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Environmental Issues in the Philippines

Improper Solid Waste Management Waste management in the Philippines has been an issue for over the past twenty years now. Most Cities are facing land depletion problems due to abounding number of landfills. Waste management problem arise due to improper waste management programs implemented that fall under the same category: band aid solution. Improper solid waste management is one of the causes why we are suffering from different natural catastrophes such as rampant flooding and dying rivers and lakes. With this massive solid waste generation, it undeniably causes rampant flooding. Important constituents of solid waste which contributes to floods are the plastic carrier bags. These solid materials slowly enter into the drainage system clogging the drainage canals and outlets. The issue on solid waste management impinges development, safety and security of the human race. It aggravates mother earth, thus, we suffer from natures anger. Improper Waste Management in the Philippines is never ending unless the initiative of every individual will be awakened. It is just a matter of care plus a kick of inventiveness in order to resolve this infinite quandary. Boracay Sewer System Boracays Department of Tourism believes that there has been over-development with regards to hotels and resorts on the island that it is becoming too much and cannot be regulated effectively. As a result, many of the establishments on the island fail to adhere to numerous building laws and local ordinances in terms of construction procedures, health concerns of workers and residents, the general environment of the area and local commerce are concerned and affected. One of the most pressing problems which the Boracay Department of Tourism wishes to address is the sewer system of the island. Currently, there is no existing system for draining the sewers of effluence and that which takes into account the building of more resorts and hotels and creating space for any needed modifications so that when new buildings will not impede or intersect the sewer lines of other establishments and causing blockages or leaks. Deforestation Between 1990 and 2005, the Philippines lost one-third of its forest cover. The current deforestation rate is around 2% per year, a 20 % drop from the rate of the 1990s. The removal of forest cover makes the Philippines susceptible to various environmental catastrophes. Deforestation has been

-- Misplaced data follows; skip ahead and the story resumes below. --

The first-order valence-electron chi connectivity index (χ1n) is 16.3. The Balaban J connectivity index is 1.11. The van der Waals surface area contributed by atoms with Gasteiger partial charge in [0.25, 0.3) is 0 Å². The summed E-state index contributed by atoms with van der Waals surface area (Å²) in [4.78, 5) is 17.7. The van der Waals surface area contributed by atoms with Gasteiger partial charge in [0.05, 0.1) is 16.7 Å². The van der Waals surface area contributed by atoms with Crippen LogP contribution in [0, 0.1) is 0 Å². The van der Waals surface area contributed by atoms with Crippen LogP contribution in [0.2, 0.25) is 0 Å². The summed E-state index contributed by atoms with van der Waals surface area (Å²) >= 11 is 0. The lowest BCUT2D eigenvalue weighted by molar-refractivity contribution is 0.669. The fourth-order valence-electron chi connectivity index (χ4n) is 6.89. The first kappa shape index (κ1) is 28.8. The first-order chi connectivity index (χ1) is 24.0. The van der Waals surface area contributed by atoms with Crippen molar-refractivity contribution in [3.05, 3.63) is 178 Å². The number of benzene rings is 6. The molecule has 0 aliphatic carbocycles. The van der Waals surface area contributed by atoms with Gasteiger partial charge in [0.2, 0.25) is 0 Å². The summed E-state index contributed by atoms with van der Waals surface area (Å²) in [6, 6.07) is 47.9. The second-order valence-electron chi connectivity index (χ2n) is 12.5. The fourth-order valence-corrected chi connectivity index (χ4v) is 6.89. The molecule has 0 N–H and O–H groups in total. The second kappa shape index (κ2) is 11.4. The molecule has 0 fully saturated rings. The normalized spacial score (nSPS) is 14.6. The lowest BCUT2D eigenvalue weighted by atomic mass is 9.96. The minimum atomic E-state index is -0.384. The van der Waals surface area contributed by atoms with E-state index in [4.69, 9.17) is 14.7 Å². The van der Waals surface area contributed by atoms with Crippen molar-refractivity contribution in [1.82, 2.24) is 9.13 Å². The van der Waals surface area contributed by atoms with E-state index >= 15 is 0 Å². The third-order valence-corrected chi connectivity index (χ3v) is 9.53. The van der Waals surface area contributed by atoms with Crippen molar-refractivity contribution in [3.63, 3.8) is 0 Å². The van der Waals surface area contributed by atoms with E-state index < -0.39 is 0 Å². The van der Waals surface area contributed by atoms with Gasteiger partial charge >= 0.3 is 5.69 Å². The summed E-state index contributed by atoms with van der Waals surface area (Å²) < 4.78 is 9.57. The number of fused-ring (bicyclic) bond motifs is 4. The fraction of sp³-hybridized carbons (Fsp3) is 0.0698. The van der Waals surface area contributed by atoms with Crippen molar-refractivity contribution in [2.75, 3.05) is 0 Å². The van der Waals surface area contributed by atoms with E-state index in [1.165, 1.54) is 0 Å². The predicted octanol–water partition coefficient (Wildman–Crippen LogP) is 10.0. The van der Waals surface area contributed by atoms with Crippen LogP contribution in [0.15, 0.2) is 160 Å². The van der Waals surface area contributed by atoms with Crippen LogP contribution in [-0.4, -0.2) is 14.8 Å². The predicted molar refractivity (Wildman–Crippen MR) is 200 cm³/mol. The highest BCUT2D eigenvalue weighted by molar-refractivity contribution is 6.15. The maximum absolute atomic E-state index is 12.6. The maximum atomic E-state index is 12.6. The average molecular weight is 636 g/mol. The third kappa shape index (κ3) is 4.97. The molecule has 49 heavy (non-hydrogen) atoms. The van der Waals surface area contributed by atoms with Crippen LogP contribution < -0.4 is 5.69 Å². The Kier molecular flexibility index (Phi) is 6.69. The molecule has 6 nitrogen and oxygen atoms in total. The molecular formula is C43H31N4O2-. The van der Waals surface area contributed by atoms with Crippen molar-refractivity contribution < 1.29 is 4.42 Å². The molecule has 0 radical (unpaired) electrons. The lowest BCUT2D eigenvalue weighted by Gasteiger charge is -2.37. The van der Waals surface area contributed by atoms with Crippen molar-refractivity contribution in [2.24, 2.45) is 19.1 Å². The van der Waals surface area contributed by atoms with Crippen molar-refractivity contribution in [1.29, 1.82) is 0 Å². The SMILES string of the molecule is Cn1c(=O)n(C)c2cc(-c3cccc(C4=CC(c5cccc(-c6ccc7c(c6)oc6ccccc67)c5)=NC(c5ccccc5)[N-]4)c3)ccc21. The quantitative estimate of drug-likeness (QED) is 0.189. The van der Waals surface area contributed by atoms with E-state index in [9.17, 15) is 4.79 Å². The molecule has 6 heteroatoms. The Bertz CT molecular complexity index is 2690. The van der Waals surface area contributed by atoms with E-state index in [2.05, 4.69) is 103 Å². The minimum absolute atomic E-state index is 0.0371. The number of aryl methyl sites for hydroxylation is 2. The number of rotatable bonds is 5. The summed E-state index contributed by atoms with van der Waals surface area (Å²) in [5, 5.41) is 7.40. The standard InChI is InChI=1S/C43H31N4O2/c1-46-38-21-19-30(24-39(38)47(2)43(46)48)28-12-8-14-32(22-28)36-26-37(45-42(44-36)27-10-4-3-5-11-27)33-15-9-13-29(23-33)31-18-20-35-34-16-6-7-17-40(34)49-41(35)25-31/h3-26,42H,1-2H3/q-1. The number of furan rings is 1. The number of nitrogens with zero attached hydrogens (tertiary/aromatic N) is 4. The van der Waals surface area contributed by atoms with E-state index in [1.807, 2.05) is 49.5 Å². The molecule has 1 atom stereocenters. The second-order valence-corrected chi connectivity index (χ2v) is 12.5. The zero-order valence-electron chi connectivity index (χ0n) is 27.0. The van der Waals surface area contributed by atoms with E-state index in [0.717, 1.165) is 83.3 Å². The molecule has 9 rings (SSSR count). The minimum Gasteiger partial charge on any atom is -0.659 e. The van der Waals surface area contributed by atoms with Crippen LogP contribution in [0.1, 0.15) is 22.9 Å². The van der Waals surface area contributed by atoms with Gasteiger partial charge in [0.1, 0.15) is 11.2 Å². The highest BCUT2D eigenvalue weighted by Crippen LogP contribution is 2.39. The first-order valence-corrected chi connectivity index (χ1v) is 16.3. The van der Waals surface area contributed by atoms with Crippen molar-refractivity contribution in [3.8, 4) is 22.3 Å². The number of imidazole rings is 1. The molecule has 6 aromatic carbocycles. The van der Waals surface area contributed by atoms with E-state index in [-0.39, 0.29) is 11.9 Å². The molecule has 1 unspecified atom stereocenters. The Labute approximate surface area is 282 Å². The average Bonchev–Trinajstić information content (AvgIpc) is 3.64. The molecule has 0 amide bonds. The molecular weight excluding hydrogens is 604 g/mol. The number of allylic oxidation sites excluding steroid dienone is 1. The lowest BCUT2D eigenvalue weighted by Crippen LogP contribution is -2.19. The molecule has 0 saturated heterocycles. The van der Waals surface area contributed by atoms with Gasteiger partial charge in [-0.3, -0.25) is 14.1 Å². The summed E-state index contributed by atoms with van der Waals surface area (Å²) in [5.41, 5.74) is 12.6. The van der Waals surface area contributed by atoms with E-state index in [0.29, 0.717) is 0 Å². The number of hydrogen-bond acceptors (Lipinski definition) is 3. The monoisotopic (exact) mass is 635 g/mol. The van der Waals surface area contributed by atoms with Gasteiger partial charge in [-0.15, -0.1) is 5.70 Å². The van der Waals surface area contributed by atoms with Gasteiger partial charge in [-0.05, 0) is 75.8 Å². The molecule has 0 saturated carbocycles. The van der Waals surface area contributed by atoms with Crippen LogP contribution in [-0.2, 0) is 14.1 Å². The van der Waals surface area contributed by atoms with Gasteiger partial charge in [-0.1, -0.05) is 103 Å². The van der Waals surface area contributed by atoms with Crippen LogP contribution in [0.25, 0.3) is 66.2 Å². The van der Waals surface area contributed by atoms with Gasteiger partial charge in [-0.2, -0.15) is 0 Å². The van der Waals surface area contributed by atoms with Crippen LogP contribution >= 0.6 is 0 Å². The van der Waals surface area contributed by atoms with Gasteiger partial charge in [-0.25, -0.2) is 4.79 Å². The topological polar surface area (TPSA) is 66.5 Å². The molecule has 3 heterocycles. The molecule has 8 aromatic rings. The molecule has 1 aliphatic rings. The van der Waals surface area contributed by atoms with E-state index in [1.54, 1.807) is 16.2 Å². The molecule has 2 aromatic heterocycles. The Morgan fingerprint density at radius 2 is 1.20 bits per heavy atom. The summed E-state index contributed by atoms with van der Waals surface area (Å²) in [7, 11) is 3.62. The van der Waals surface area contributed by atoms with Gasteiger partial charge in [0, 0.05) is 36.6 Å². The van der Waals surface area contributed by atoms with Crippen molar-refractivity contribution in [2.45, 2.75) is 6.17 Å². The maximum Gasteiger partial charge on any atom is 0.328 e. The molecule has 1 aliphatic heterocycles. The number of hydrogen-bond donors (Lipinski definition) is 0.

increasingly blamed for soil erosion. Although not considered a serious threat, it is an unseen scourge. At least two provinces Cebu and Batangas have lost more than 80% of their topsoil to erosion. In Luzon, four major basins --Bicol, Magat, Pampanga, and Agno are in critical condition due to acute soil erosion and sedimentation. The rampant cutting of trees has also significantly reduced the volume of groundwater available for domestic purposes. If the forest perishes, so will the life of people, said Diosmedes Demit, one of the farmers who joined the Fast for the Forests in 1989. The trees are our source of life. Without trees, there will be no water. If there is no water, there will be no life. Cebu, which has zero forest cover, is 99% dependent on groundwater. As a result, more than half of the towns and cities in Cebu, excluding Metro Cebu, have no access to potable water. In Metro Manila, where there are no forests to speak of, the water tables are being drawn at the rate of six to 12 meters a year causing saline water intrusion along the coastal areas. Deforestation also brings too much water in case of constant rain. Rain which falls over a bare slope acts differently, Gifford Pinchot wrote in A Primer for Forestry. It is not caught by the crowns nor held by the floor, nor is its flow into the streams hindered by the timber. The result is that a great deal of water reaches the streams in a short time, which is the reason why floods occur. Remember the Ormoc tragedy in Leyte? More than five thousand people were reported to have perished from flash foods, injuring 292 others with 1,264 missing. The reported total cost of damage was P1.044 billion. Deforestation also threatens the countrys wildlife resources. Two particular species of animals, the tamaraw and thePhilippines eagle are almost extinct due to the massive deforestation. More than half the birds, amphibians and mammals endemic to the Philippines are threatened with extinction.